After concerns about high levels of lead in water in the Lehigh Valley, Lehigh University collected water samples from residence halls and academic buildings to test the lead content in the water that students, faculty, staff and visitors use while on campus.
Lehigh’s Environmental Health and Safety Department began collecting water samples in accordance with the Environmental Protection Agency testing protocols Friday.
Barb Plohocki, the director of environmental health and safety for the past 15 years, wrote an email the day before testing began to students and staff to relay that recent testing completed by the City of Bethlehem indicated lead levels are within the standards set by the Environmental Protection Agency. She believed it was important to test the water on campus for safety reasons.
“Our goal with these proactive programs is to maintain a healthy and safe campus environment,” Plohocki said.
She said her department has not heard of any water quality issues on campus. She also said if there were cases of brown water, the discolored water could be caused by a number of factors. Because of this, she believes it is necessary to test the water.
Three members of Pi Beta Phi sorority, Alexandra Rankin, ’18, Courtney Bell, ’17, and Astrid Phillipson, ’17, said water in Pi Beta Phi’s house on the Hill was brown for a day a few months ago. Bell said the water turned brown during recruitment in January.
Phillipson said there were traces of brown in every source of water throughout the house, and the discoloration was especially noticeable in the toilet bowls. She said the color discouraged people from showering because they worried it was dirty. None of the women were aware if Lehigh had been notified about the water’s color change.
“I think it’s something that should be paid attention to more and monitored if we’re paying for nicer facilities,” Phillipson said. “I thought it was pretty gross.”
Bell, who is also a Bethlehem resident, said she has experienced brown water in her family home a few times, and it typically goes away within a day or two. She said she thinks the discolored water is safe to use, but she still tries to avoid using it until it is clear.
Environmental engineering professor Arup SenGupta said the brown coloring of water does not mean there is lead in the water because lead is colorless, odorless and tasteless. He said the pipes carrying the water may be corrosive, and this could lead to corrosive water and increase the chances of lead in the water.
SenGupta researches water science and technology nationwide and concentrates on treatment technology of lead. He said lead problems arise for the most part in developed countries in older buildings that have joints, such as pipes, with lead in them. He also said tests have shown no lead in the water in Lehigh’s STEPS building because it’s a newer facility and has no lead joints.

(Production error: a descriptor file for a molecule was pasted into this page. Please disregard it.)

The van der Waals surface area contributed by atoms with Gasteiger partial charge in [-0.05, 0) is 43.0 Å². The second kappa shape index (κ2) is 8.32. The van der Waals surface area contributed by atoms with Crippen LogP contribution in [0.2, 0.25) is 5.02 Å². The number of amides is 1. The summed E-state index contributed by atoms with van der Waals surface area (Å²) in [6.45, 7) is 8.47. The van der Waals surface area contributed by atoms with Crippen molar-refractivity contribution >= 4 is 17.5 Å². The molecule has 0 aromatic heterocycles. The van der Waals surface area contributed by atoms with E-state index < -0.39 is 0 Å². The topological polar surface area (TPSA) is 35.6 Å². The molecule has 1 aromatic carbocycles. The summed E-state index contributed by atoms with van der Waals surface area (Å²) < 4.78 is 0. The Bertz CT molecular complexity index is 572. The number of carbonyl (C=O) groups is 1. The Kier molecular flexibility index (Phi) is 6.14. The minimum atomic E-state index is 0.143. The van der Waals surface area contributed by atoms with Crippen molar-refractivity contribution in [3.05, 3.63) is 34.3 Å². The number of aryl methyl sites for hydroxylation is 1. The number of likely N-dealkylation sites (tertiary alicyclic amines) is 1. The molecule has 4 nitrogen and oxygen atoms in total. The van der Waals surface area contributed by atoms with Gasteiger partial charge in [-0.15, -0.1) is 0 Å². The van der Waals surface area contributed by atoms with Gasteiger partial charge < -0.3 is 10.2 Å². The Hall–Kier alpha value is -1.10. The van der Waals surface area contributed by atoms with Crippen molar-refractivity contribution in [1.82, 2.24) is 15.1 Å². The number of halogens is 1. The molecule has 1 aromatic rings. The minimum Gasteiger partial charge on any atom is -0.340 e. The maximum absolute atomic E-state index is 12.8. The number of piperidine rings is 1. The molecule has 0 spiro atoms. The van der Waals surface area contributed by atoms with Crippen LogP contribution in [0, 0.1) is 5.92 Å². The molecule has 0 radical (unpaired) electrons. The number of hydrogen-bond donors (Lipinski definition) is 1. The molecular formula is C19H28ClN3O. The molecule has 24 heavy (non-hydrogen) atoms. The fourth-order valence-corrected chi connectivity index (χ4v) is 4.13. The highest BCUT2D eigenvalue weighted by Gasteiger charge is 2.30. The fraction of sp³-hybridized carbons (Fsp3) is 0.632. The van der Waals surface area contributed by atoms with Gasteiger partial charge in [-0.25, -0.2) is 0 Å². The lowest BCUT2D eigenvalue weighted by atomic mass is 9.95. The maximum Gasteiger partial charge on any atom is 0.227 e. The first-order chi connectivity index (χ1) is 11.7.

He analyzed samples of water from local schools, including Northeast Middle School in Bethlehem, Allen High School and Union Terrace Elementary School in Allentown, and found traces of lead. SenGupta said unless the lead content in water is extremely low or extremely high, the results are inconclusive for the most part and can fluctuate depending on the day and time, or how long the water is left running before the sample is taken.
According to 69 News, the affected schools have since ordered water testing and banned drinking from the water fountains. Both the Bethlehem and Allentown school districts said they relied on their city’s water suppliers to maintain the safety of their water. While water might be lead-free when it leaves the water treatment facilities, it could encounter lead when it comes in contact with older pipes or fixtures in the schools.
Jennifer Janco, the chief of Pediatrics at St. Luke’s University Hospital, said elevated lead levels are particularly harmful to developing brains, but symptoms in children are not always present.
Janco said all children who come to St. Luke’s are screened, and the majority do not have lead levels that are considered “unsafe.” The levels of those who do have elevated lead content are just over the standard.
Janco said the same amount of lead exposure in a teenager and in a one-year-old could produce very different results.
To prevent these harmful side effects of consuming lead, Janco advises individuals to regularly go to the doctor and have lead levels checked. She also said she encourages people to mop up dust, cover chipped paint, clean dirty surfaces and wash their hands.
Without iron, vitamin C and calcium, lead is absorbed more quickly, so it’s especially important to maintain a healthy diet. She said preventing lead problems is a community-wide effort, from parents to physicians. Allentown is an old city within an old state, and is home to these older buildings whose pipes contain lead. She added that elevated levels of lead are usually found in inner city, underserved, low-socioeconomic populations who tend to live in these older buildings.
Both Janco and SenGupta said any level of lead is harmful, and they believe decreasing the lead content in water to a level of zero is attainable and something to work toward.
“As a nation and as a state, we’ve brought the lead levels down dramatically,” Janco said. “The problem we are having locally is more a problem of infrastructure.”
Plohocki said her department is in the beginning stages of developing a water sampling protocol for buildings across Lehigh’s campus. The department will evaluate a combination of factors including the age, function and occupancy of the building, as well as other factors such as the type of water usage in those buildings.
The samples collected by the department will be sent to M. J. Reider Associates, Inc., in Reading, Pennsylvania, one of two labs certified by the Pennsylvania State Department of Environmental Protection. Plohocki said results take a few days to process and will be shared with students and staff.